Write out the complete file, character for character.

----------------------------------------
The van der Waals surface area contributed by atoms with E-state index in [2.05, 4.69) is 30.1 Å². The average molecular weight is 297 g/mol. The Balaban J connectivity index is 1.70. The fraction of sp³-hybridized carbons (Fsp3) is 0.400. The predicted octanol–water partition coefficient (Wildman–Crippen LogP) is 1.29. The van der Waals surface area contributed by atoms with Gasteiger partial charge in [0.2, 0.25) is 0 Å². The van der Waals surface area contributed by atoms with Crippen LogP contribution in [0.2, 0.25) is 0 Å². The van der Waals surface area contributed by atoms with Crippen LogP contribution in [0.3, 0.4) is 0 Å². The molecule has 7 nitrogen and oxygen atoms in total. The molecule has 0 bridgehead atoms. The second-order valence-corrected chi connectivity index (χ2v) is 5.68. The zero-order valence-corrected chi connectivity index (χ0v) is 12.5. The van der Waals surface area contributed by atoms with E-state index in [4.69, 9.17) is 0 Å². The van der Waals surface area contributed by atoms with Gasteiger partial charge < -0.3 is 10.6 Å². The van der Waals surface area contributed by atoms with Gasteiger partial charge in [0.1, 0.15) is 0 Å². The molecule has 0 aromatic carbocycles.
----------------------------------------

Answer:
The van der Waals surface area contributed by atoms with E-state index in [2.05, 4.69) is 30.1 Å². The average molecular weight is 297 g/mol. The Balaban J connectivity index is 1.70. The fraction of sp³-hybridized carbons (Fsp3) is 0.400. The predicted octanol–water partition coefficient (Wildman–Crippen LogP) is 1.29. The van der Waals surface area contributed by atoms with Gasteiger partial charge in [0.2, 0.25) is 0 Å². The van der Waals surface area contributed by atoms with Crippen LogP contribution in [0.2, 0.25) is 0 Å². The van der Waals surface area contributed by atoms with Crippen LogP contribution in [0.3, 0.4) is 0 Å². The molecule has 7 nitrogen and oxygen atoms in total. The molecule has 0 bridgehead atoms. The second-order valence-corrected chi connectivity index (χ2v) is 5.68. The zero-order valence-corrected chi connectivity index (χ0v) is 12.5. The van der Waals surface area contributed by atoms with E-state index in [4.69, 9.17) is 0 Å². The van der Waals surface area contributed by atoms with Gasteiger partial charge < -0.3 is 10.6 Å². The van der Waals surface area contributed by atoms with Gasteiger partial charge in [0.1, 0.15) is 0 Å². The molecule has 0 aromatic carbocycles.